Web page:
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As a lifelong resident of Newburyport, how have you seen the city change?

I’ve seen a few waves of change: First was the transformation of downtown in the late 1960s and 1970s. The mayor at the time, George Lawler, along with the Newburyport Redevelopment Authority (now dissolved), were visionaries when it came to preservation and renewal of downtown’s historic buildings. The second change was bringing the commuter rail back to the city and putting us on the map.

What do you see as the most positive changes?

Today, Newburyport is a great, safe place to raise a family. It’s close to Boston and southern Maine and its location on the harbor offers incredible recreation.  

What do you like most about living in Newburyport?

The Merrimack River is my favorite thing. I think Water Street is one of the nicest stretches in the United States. 

As a former Essex County sheriff and a Black man, can you comment on the Black Lives Matter movement and Newburyport’s own protests?

I like to see young people in Newburyport protesting peacefully. It’s such an important and historical time. When I was a young, I went to Martin Luther King, Jr., protests and marches. But this type of change has been difficult. I was the first sheriff of color in New England—one of the largest law enforcement agencies. Promoting diversity was a number one priority while I was sheriff. But when you don’t have good values and there is a breakdown of strong leadership, it creates problems in police departments. The plight of young Black men in America living in poor communities with poor schools and lack of family support has not helped the disparity or cycle of incarceration.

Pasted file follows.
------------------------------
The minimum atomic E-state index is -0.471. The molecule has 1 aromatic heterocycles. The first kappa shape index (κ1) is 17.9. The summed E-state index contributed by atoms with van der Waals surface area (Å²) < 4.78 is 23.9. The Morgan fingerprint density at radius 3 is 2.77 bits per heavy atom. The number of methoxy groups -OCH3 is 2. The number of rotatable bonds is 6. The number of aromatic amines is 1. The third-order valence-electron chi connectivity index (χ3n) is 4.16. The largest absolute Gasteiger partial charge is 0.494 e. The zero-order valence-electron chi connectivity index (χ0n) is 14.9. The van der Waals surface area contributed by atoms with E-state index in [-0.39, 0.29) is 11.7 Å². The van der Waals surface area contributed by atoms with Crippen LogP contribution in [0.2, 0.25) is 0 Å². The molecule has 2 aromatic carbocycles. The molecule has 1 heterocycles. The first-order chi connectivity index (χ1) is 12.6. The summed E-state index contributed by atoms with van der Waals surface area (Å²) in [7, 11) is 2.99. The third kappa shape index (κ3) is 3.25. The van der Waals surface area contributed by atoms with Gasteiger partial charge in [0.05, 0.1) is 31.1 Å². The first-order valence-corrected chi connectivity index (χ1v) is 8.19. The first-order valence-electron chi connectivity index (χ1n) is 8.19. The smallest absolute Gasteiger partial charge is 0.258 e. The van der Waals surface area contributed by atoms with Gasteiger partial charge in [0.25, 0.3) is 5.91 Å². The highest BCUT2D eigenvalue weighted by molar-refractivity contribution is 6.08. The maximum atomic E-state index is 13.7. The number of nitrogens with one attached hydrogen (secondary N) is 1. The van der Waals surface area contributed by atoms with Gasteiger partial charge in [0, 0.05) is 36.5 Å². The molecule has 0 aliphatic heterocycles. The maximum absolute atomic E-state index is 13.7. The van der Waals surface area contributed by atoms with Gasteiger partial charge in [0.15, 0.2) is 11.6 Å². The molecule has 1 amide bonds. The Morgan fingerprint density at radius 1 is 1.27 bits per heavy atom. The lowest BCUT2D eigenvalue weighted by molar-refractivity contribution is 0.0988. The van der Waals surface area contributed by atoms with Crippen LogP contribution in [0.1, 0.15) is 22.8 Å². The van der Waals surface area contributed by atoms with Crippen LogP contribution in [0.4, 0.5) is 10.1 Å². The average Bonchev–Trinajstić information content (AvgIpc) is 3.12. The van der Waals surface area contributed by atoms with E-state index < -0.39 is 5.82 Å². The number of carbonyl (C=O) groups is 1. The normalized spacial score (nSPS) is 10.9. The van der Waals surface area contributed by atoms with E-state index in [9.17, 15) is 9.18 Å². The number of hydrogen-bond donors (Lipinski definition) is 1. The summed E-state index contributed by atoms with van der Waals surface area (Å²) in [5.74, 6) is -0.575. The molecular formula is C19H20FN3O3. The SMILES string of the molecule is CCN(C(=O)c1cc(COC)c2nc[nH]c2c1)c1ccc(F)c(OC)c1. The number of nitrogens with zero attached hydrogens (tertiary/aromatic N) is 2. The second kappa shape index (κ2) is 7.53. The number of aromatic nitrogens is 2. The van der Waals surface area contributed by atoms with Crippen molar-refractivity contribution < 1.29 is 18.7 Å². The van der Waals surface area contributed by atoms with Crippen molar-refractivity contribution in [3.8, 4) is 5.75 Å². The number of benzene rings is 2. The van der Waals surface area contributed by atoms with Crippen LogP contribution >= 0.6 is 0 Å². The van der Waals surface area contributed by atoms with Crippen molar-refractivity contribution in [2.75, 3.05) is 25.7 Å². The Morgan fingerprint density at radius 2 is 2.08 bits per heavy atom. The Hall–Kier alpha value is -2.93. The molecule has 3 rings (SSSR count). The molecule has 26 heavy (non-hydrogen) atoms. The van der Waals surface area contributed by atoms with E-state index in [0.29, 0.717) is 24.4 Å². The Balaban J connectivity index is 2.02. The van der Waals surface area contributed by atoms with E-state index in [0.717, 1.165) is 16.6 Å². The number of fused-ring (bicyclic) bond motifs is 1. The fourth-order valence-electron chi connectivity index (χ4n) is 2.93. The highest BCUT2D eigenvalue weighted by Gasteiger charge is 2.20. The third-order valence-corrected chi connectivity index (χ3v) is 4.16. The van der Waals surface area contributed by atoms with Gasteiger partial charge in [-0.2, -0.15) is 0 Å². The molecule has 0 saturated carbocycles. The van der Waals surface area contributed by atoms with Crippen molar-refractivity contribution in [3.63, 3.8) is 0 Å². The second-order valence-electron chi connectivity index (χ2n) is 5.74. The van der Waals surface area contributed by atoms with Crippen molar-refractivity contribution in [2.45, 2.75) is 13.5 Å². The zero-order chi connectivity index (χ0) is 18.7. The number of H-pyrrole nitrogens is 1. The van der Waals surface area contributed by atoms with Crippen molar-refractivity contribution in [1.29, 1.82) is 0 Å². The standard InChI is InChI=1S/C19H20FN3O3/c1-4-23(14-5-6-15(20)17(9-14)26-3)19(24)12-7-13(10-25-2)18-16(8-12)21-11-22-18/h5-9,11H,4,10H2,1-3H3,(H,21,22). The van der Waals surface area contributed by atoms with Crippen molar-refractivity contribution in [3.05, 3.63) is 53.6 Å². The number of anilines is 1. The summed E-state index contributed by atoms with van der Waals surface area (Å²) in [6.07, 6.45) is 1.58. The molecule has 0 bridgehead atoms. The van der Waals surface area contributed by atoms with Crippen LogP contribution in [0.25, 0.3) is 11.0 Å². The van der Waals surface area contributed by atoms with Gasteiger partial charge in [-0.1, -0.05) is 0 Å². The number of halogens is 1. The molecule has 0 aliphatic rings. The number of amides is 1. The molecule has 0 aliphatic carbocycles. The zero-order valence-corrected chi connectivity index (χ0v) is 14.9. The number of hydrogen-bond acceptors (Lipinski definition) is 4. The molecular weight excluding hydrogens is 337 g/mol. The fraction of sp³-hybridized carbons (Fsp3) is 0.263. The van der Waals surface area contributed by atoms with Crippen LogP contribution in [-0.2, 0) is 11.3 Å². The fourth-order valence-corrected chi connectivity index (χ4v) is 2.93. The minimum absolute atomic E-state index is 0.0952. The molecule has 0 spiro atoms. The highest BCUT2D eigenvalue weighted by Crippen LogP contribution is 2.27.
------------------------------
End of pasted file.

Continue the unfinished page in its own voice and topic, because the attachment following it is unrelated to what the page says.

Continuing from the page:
How have businesses been coping through COVID-19 restrictions? 

Mayor Donna Holaday has shown great leadership, and we have been working hard to get businesses open. We have been working through issues and ultimately the goal is to keep people safe. Employees have been amazing following the CDC guidelines to ensure this. 

If someone was visiting Newburyport, what is one thing you would tell them they need to see/visit? 

Walk! Walk everywhere: along the boardwalk, along the bike path, along State Street. It’s the perfect walkable city. 

The restaurant scene is so rich; do you have a favorite go to place?

I love Tuscan Sea Grill & Bar and Vera Ristorante. To open in this climate is really tough, and I’m thrilled these great restaurants pushed forward. 

What do you see for the future of the city? 

Bringing a hotel to the waterfront—that will help complete the city.